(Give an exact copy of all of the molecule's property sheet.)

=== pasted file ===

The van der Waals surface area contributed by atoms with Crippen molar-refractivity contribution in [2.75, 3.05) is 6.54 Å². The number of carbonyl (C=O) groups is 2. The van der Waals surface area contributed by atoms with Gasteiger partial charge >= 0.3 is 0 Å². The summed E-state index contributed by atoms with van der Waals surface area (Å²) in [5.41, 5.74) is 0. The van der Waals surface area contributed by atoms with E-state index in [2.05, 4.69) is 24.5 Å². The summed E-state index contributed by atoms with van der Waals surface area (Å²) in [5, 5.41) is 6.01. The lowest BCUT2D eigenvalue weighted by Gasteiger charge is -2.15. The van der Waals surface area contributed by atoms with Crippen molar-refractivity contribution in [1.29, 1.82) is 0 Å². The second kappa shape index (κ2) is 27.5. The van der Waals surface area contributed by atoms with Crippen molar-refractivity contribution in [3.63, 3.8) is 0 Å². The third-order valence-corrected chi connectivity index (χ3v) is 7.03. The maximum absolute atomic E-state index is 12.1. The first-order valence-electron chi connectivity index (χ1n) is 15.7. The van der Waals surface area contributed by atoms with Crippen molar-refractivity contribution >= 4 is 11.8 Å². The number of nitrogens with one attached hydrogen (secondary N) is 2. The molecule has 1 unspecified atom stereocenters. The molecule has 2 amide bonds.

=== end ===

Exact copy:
The van der Waals surface area contributed by atoms with Crippen molar-refractivity contribution in [2.75, 3.05) is 6.54 Å². The number of carbonyl (C=O) groups is 2. The van der Waals surface area contributed by atoms with Gasteiger partial charge >= 0.3 is 0 Å². The summed E-state index contributed by atoms with van der Waals surface area (Å²) in [5.41, 5.74) is 0. The van der Waals surface area contributed by atoms with E-state index in [2.05, 4.69) is 24.5 Å². The summed E-state index contributed by atoms with van der Waals surface area (Å²) in [5, 5.41) is 6.01. The lowest BCUT2D eigenvalue weighted by Gasteiger charge is -2.15. The van der Waals surface area contributed by atoms with Crippen molar-refractivity contribution in [1.29, 1.82) is 0 Å². The second kappa shape index (κ2) is 27.5. The van der Waals surface area contributed by atoms with Crippen molar-refractivity contribution in [3.63, 3.8) is 0 Å². The third-order valence-corrected chi connectivity index (χ3v) is 7.03. The maximum absolute atomic E-state index is 12.1. The first-order valence-electron chi connectivity index (χ1n) is 15.7. The van der Waals surface area contributed by atoms with Crippen molar-refractivity contribution >= 4 is 11.8 Å². The number of nitrogens with one attached hydrogen (secondary N) is 2. The molecule has 1 unspecified atom stereocenters. The molecule has 2 amide bonds.